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Ask 15 questions to analyze your market

Physician Entrepreneurs: Marketing Toolkit, August 21, 2008

It is crucial to know the characteristics of your practice's service area. Start by asking basic questions about the service area, including the following:

  • Is the population growing or declining?
  • What trends are you seeing with respect to the average age, sex, household income, race/ethnicity mix, education levels, and length of residence?
  • Describe the work force: Is there a predominant employer?
  • What is the mix of retail, manufacturing, governmental, and service occupations?
  • What potential effect will environmental factors have on the community's physical and mental health?
  • Who are your competitors? How many similar physician practices serve the same population?
  • What is the distribution of primary care versus specialty care physicians in the service area?
  • Do consumers out-migrate from the service area for specialty care, and if so, why?
  • How do consumers/patients differentiate physician care delivered at your medical practice from what is offered at competitor practices?
  • What attributes do they value that can be leveraged to build awareness, preference, and, ultimately, utilization of your group's service offerings?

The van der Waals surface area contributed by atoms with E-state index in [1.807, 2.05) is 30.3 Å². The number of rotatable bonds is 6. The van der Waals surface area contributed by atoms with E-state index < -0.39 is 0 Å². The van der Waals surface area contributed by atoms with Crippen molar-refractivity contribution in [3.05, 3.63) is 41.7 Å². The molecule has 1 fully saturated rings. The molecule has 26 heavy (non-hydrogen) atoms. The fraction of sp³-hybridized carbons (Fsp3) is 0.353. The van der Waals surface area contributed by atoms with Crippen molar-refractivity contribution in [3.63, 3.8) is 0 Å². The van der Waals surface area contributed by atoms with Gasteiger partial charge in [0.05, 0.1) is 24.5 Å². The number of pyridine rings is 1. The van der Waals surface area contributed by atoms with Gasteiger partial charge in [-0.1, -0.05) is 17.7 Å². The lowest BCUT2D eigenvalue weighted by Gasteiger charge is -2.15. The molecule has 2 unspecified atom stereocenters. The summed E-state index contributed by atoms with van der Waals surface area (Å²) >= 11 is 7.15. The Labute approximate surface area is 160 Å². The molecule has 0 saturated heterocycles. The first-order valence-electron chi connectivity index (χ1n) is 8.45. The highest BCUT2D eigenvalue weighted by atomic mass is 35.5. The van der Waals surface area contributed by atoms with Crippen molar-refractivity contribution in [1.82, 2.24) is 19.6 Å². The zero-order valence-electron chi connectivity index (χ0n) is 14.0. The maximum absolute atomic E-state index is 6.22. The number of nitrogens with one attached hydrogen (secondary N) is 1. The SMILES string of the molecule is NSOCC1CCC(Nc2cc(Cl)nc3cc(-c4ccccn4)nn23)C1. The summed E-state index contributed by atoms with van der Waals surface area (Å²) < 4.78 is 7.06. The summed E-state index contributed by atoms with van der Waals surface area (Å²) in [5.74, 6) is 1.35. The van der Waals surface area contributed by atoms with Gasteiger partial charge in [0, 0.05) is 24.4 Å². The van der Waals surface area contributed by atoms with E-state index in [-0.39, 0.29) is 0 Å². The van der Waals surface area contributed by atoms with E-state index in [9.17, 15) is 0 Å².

• How do consumers perceive the physician group?
  • Is there anything truly distinctive and meaningful about the group, and if so, how is this being communicated to the marketplace?
  • What sources do consumers rely upon to get information about physicians and the group's clinical offerings?
  • How do consumers make their choices about where to go for care (e.g., health plan, employer, word of mouth, etc.)?
  • From where does the practice draw 80% of its referred patients?

Much of this information is available through secondary market research, which refers to already existing information obtained from external sources, such as the Medical Group Management Association, the U.S. Census Bureau, and local and state medical associations. It also includes internally generated data, such as relative value units, current procedural terminology codes, and patients' ZIP codes.

Unlike hospitals, which have access to standardized inpatient market share reports, most medical groups don't have a lot of detailed information about their market share and must rely on estimates. The National Ambulatory Medical Care Survey publishes physician visits by specialty every two years. However, this information is specific to regions of the country and not to local area marketplaces.

There also are proprietary outpatient modeling software packages that estimate office visits using claims-based data. These may be a better solution, depending on your needs. The important thing is to recognize trends and to know what is happening in the practice service area. Choose the method that best helps you do this.


This article was adapted from Physician Entrepreneurs: Marketing Toolkit, a HealthLeaders Media book.

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